The Housum Professor of History at Yale and Committee on Conscience member at the US Holocaust Memorial Museum, Timothy Snyder is also the author of several books including Bloodlands--winner of the American Academy of Arts and Letters Literature Award, Hannah Arendt Prize, and Leipzig Book Prize--and his newest: Black Earth.
“The Nazi and Soviet regimes turned people into numbers, some of which we can only estimate, some of which we can reconstruct with fair precision. It is for us as scholars to seek those numbers and to put them into perspective. It is for us as humanists to turn the numbers back into people. If we cannot do that, then Hitler and Stalin have shaped not only our world, but our humanity.”
• A New York Times bestseller
• A New York Times Editor’s pick
• The Week "Book of the Week"
• Longlisted for the Samuel Johnson Prize
Americans call the Second World War “The Good War.” But before it even began, America’s wartime ally Josef Stalin had killed millions of his own citizens—and kept killing them during and after the war. Before… MoreBuy
Wilhelm Von Habsburg wore the uniform of the Austrian officer, the court regalia of a Habsburg archduke, the simple suit of a Parisian exile, the collar of the Order of the Golden Fleece, and, every… MoreBuy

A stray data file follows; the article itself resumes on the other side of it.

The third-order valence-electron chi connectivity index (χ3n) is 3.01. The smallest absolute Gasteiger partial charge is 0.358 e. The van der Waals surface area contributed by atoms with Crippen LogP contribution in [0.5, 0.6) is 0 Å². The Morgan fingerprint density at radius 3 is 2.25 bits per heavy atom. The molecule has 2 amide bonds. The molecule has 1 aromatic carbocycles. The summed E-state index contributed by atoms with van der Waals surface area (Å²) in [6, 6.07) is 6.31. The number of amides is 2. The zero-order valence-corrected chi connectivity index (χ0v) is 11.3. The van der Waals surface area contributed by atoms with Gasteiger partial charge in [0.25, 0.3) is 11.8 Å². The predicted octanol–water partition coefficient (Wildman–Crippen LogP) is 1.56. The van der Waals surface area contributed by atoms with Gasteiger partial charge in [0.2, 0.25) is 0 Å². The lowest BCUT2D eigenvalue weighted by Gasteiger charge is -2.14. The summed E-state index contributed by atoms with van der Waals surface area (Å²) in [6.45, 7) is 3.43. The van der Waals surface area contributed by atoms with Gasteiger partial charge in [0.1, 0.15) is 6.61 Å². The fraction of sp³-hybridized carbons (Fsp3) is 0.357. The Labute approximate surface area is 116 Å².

Modern nationalism in northeastern Europe has often led to violence and then reconciliation between nations with bloody pasts. In this fascinating book, Timothy Snyder traces the emergence of Polish, Ukrainian, Lithuanian, and Belarusian nationhood over… MoreBuy
The forgotten protagonist of this true account aspired to be a cubist painter in his native Kyïv. In a Europe remade by the First World War, his talents led him to different roles-intelligence operative, powerful… MoreBuy
The Soviet Union was the largest state in the twentieth-century world, but its repressive power and terrible ambition were most clearly on display in Europe. Under the leadership of Joseph Stalin, the Soviet Union transformed… MoreBuy
Winner of the Oskar Halecki Book Prize for Polish and East European History Timothy Snyder opens a new path in the understanding of modern nationalism and twentieth-century socialism by presenting the often overlooked life of… MoreBuy
Even as economic and military walls have come down in the post-Cold War era, states have rapidly built new barriers to prevent a perceived invasion of 'undesirables.' Nowhere is this more dramatically evident than along… MoreBuy